Wednesday, July 02, 2008

Beware the Liberal Media!

A Cautionary Note from Neal Gabler

In Sunday's LA Times Gabler points out that everyone expects right-wing pundits to do or say anything to demonize Democrats. All those GOP noise-makers such as Rush Limbaugh, Ann Coulter, Bill O'Reilly, Glenn Beck, Sean Hannity, David Brooks, etc., etc. But the unkindest cuts of all come from unexpected sources: the so-called liberal journalists, especially "onetime Democratic operatives turned journalists". He mentions Chris Mathews, George Stephanopoulos, and Maureen Dowd.

Democrats wading into this year's rough media surf don't really have to fear the right wing because the right has staked out its own beach with its own folks and not many Democratic voters go there .... What the Democrats generally and Obama specifically have to fear is what the liberal media -- pundits, TV commentators and even some reporters at reputedly leftish newspapers -- will wind up doing to them. That's because, far from delivering the kind of spirited to-the-death defense that even the widely unpopular President Bush gets from most right-wing commentators, the liberal media almost always eat their own.

It wasn't always this way .... But as conservatism gained strength during the Nixon administration, it perpetrated a powerful idea that remains an article of its faith and that has served as one of its most effective political weapons: the idea that the media are really a liberal cabal ... How could Nixon possibly get a fair shake when the pointy-headed journalists in New York, Washington and Los Angeles were against him?

Liberals being liberals, it only took this nudge to lead to some soul-searching. As Rick Perlstein describes it in his book "Nixonland," Joseph Kraft, an old, unregenerate liberal close to the Kennedys, was among the first to wonder aloud if Nixon wasn't right .... Maybe journalists had become too insular, snooty and condescending. These kinds of ruminations tended to push the left-wing media toward the center as their way of proving that they were honest, objective and not beholden to anyone ....

But if the fear of seeming to be overly partisan was generated by the right, there was another fear the left itself created: the fear that in an increasingly ironic and youth-oriented society, it would never do to be earnest.
That's how Al Gore came to be hammered as too square, John Kerry stereotyped as too elite. The liberal pundits were driven in the direction of becoming snarks out of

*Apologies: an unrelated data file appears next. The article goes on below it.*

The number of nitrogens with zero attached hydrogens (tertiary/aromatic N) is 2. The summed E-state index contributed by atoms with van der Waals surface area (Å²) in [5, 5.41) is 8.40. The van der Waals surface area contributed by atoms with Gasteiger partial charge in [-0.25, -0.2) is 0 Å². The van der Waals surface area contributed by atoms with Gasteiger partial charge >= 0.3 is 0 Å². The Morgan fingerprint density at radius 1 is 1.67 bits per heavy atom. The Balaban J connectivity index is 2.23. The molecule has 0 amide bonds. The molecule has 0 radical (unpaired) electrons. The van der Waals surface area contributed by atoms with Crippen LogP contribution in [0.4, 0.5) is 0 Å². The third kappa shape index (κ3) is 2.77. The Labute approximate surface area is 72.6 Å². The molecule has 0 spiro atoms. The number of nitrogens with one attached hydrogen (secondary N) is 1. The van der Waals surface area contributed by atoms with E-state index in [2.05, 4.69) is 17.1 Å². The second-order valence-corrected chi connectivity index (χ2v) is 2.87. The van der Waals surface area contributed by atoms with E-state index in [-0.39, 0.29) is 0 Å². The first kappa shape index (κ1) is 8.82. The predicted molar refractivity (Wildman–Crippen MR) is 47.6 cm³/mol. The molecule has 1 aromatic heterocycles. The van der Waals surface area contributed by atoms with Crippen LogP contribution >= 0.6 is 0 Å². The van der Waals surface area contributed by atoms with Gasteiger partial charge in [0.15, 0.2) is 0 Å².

professional fears of marginalization ... the ethos of the media was changing. Thirty-five years ago, journalists perceived themselves as public servants whose mission was to inform their readers and viewers. The best reporters simply got the facts right. The story was the star.

In the mid-1970s ... Bob Woodward and Carl Bernstein proved that reporters could be stars. Such writers as Tom Wolfe, Norman Mailer and Hunter Thompson won fame and riches by slathering their personalities all over their reportage. A general cultural trend toward celebrity bled into journalism. The rise of cable television generated a 24-hour news cycle and personalities to go with it ... most of all, the news media had to compete for the public's attention with other available entertainment. In that competition, the news media quickly saw the advantage of star journalists, and some journalists quickly saw the advantages of being stars rather than nameless fact-collectors.
As a result of the frivolous new bent journalism took, the liberal commentariat collaborated in the Nixonian rebranding of the Democratic Party as a bunch of elitists out of touch with the working middle class voter. Not like George Bush, with whom we've had a eight year beer bust! After which, we are left with a supposedly liberal MSM which is,

is a bunch of wealthy journalistic stars bending themselves into pretzels pretending that they are down-to-earth working stiffs vastly different from the politicians, at least from the highfalutin' liberal ones they cover. This was certainly a large part of the appeal of the late Tim Russert, who frequently mentioned that he was a poor Catholic kid from Buffalo, N.Y., where his father was a sanitation worker. Matthews and Dowd, among others, have also prattled on demagogically about their humble beginnings even as their stars have risen and they have become even less connected to the rest of us.

And it is the liberal politicians who continue to pay the price for the liberal journalists' self-promotion cum self-preservation. Beating up on well-educated, well-spoken liberals is probably the surest means of proving one's Everyman credentials and protecting one's personal brand without also, by the way, losing one's Beltway bona fides.
So, Obamacans best beware of taking fire from both sides in 2008. After all, Gabler points out that even Newsweek has said that this election boils down to arugula vs. beer.